Thousands of evacuees who fled from their homes as a massive wildfire ravaged the Canadian city of Fort McMurray this week were being moved again Saturday — just as the blaze was on pace to double in size within 24 hours.
More than 25,000 of the 88,000 people who were forced from their neighborhoods as the flames flared uncontrollably must be relocated, officials said. Many got a heartbreaking view of burned-out Fort McMurray as they were being transported from the north, where the inferno appeared to be inching closer toward, to the south.
"If that fire should suddenly take a veer to the northwest, the people in those camps could be cut off and stranded," said Canadian Public Safety Minister Ralph Goodale. "If it continues to grow at present pace, it could double today," Goodale said early Saturday.
Some of the 7,500 people moved on Friday were airlifted, while the Royal Canadian Mounted Police and military coordinated a larger migration on land which included about 1,500 vehicles, according to police. Crews hoped to finish transporting the remaining evacuees to the south by the end of the day Saturday, officials said. But the smoke, blocking visibility beyond 30 feet, was creating a challenge for drivers, said Royal Canadian Mounted Police Inspector Kevin Kunetzki.
By midday, the blaze had grown to more than 600 square miles, up from 390 square miles Friday, according to the Alberta provincial government. The fire was expected to continue to grow as a hot, dry Saturday pressed on.
The entire city of Fort McMurray, located in the Alberta province, was under mandatory evacuation orders and "should not expect to return home for an extended period of time," according to an Alberta government alert.
Kunetzki said police were seeing signs of looting in some of the vacant homes, but the criminal activity wasn't rampant. "We are definitely not seeing people running around with televisions and carrying them out of the area," he said.
The communities of Anzac, Gregoire Lake Estates and Fort McMurray First Nation were also under mandatory evacuation orders.
Although the fire was rapidly growing, officials said they didn't anticipate the need for additional evacuations because the flames were largely targeting rural areas and forests.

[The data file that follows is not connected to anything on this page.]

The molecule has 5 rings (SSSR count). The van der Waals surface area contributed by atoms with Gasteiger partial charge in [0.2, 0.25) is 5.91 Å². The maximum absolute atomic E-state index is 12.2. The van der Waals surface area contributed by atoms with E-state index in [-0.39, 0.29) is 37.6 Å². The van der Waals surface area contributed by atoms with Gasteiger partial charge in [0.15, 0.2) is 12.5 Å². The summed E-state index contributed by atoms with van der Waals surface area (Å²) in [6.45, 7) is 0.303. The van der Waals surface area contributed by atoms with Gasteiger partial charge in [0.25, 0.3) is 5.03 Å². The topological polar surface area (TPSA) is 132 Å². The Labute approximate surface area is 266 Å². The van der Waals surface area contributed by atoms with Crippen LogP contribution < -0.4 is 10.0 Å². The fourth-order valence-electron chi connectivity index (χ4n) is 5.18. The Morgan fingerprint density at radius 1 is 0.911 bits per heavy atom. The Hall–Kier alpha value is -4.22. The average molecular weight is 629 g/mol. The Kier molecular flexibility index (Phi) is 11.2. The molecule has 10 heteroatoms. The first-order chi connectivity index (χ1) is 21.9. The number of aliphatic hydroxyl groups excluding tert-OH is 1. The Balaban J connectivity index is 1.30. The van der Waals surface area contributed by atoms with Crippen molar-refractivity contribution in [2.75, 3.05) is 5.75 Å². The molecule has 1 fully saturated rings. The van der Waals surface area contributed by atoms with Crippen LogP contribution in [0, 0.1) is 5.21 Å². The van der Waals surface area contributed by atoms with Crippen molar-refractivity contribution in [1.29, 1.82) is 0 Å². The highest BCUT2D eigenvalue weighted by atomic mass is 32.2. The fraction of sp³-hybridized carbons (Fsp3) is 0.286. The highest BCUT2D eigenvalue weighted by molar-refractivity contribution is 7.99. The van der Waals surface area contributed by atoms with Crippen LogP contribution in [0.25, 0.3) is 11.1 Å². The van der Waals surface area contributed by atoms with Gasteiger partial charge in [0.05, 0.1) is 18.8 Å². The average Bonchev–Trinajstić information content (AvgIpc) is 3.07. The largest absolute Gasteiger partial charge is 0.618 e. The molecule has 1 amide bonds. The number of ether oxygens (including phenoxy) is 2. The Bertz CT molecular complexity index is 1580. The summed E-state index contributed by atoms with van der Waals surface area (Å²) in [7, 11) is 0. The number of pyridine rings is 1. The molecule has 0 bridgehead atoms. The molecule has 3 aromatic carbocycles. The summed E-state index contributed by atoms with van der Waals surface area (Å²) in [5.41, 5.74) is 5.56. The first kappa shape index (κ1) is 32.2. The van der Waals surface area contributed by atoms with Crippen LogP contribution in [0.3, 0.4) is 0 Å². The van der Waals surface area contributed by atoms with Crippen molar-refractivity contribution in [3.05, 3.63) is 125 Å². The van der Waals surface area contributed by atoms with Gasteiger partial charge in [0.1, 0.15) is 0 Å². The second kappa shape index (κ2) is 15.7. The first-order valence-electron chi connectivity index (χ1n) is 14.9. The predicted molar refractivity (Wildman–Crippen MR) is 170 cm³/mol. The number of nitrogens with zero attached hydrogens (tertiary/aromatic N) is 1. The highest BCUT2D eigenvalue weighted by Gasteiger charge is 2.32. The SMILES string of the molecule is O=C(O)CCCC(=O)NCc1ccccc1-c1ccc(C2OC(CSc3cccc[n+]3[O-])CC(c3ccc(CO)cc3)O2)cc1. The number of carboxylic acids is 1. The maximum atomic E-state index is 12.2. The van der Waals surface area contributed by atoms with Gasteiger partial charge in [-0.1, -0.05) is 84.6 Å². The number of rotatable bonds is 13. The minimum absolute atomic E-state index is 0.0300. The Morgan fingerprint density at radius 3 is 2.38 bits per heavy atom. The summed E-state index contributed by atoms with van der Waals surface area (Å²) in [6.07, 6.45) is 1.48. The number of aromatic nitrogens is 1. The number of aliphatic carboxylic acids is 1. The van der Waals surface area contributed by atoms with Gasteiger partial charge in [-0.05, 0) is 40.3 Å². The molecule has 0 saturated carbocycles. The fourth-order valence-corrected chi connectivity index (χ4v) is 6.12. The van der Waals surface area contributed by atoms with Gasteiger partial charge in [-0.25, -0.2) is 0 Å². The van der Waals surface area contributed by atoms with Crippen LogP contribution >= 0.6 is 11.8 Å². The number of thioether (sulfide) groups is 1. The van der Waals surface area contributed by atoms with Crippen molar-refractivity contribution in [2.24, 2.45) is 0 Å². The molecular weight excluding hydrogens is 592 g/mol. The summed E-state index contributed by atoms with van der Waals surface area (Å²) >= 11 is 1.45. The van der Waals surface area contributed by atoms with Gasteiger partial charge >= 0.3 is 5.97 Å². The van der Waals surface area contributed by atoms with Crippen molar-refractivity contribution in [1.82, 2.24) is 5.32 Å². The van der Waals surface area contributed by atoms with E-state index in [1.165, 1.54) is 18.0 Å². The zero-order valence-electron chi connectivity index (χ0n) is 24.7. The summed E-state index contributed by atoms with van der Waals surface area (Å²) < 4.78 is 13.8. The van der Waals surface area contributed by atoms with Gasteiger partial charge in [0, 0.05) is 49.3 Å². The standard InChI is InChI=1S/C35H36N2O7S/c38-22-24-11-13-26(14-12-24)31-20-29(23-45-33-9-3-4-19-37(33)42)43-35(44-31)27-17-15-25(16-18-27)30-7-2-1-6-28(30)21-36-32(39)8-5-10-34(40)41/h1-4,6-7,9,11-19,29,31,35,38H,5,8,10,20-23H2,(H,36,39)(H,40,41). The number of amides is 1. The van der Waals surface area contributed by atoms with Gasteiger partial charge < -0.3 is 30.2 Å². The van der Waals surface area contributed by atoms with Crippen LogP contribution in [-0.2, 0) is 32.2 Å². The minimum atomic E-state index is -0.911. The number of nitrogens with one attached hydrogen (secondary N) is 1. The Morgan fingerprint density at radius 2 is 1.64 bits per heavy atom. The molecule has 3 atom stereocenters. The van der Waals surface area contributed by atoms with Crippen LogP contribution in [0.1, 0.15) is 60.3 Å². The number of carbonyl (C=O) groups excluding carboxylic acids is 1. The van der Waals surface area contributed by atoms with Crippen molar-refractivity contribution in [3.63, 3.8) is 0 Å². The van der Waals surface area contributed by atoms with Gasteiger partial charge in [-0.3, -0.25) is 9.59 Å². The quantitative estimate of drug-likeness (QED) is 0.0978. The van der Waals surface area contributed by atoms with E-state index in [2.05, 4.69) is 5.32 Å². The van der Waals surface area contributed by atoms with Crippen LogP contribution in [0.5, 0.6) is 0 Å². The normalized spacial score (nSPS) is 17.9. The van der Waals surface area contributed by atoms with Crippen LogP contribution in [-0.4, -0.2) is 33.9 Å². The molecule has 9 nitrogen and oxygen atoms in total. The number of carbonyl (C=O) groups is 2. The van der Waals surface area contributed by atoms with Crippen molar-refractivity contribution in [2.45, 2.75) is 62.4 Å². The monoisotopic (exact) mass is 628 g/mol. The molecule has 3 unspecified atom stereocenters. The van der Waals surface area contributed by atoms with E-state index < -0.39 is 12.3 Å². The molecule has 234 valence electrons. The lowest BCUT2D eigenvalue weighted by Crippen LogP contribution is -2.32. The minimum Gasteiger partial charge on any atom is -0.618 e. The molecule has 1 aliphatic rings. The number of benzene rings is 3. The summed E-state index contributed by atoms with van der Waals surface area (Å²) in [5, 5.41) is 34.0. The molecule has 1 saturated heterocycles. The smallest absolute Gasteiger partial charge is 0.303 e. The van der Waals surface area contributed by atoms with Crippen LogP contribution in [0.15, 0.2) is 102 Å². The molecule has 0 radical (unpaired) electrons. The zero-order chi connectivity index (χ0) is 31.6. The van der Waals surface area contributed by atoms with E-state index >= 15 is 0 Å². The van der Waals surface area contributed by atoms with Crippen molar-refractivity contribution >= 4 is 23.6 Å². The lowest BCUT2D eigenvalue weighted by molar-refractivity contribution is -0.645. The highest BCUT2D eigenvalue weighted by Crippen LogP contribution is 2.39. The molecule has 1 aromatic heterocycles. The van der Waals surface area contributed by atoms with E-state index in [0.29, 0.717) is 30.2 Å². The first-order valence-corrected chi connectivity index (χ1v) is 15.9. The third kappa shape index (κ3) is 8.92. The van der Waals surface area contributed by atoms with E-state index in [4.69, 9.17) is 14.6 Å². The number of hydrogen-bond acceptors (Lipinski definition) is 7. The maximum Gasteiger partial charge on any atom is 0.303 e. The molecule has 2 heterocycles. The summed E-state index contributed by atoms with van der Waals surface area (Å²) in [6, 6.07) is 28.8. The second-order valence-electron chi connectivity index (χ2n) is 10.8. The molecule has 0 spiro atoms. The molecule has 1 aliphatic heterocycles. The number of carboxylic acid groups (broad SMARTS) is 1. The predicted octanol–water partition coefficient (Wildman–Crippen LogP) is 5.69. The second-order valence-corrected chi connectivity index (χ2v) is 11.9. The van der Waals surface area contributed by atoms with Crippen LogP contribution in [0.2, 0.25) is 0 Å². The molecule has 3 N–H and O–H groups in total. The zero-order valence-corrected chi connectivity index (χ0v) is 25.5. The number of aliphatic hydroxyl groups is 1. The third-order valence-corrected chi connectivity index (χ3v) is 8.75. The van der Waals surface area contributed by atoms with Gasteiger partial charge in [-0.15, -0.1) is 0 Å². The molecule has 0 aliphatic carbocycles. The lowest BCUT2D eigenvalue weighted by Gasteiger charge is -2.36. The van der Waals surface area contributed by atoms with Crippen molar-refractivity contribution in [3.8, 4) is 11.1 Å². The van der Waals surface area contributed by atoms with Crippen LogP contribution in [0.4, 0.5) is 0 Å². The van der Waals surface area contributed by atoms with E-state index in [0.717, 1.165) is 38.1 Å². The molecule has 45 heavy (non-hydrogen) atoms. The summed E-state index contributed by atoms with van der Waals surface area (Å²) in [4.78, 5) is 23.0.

Investigators have not figured out what sparked the wildfires that erupted in the heart of Canada's oil sands region on April 30. But officials believe there's only one thing that can quell the flames.
"All of the firefighters who have assessed this inferno have suggested only one solution to this — and that's a heavy downpour," Goodale said.
There was no chance of precipitation forecast in Fort McMurray on Saturday, according to Weather.com.
"We can't rule out a stray shower or snow shower Sunday into Wednesday or Thursday, but it won't likely be the kind of soaker most desperately needed to tamp down the flames," said Weather.com senior meteorologist Jonathan Erdman.
Fort McMurray has gone 10 straight days without any rain or snow, he added, with winds gusting at 20 mph and high temperatures in the 80s helping to fuel the blaze.
Forty fires in total — seven of which were considered out of control — were burning across the province of Alberta due to the dry conditions, the government said.
More than 1,200 firefighters, about 110 helicopters, 295 pieces of heavy equipment and 27 air tankers have been deployed to fight the flames, according to the Alberta provincial government.
"It is a dangerous, unpredictable fire," Goodale said. "An absolutely vicious fire."
More than 1,600 homes and other buildings have been burned. Two traffic accidents related to the fire have led to fatalities, but no deaths have been tied to the fire itself, authorities said.
Notley said her cabinet has approved a payment of $1,250 Canadian ($967) per evacuated adult and $500 Canadian ($387) per evacuated dependent at a cost to the province of $100 million Canadian ($77 million). She told a briefing in Edmonton that she wants people who were forced from their homes to know that the government "has their back."
The Canadian Red Cross has raised $44 million for those affected, and Prime Minister Justin Trudeau's government has pledged to match individual donations made until May 31 "without a cap."
Authorities were trying to do anything possible to minimize the risk of more fires sparking. The province of Alberta, which declared a state of emergency, announced a fire ban and a ban on off-highway vehicles.
The fires have dealt a blow to Canada's oil production industry, which was already hurting due to the dramatic fall in the price of oil.
Syncrude, a major oil sands mining company in Alberta, said Saturday that it was shutting down operations and removing all personnel from their site.
"Syncrude will bring units back online when there is no risk to personnel or operations," the company said in a statement.
This article originally appeared on NBCNews.com.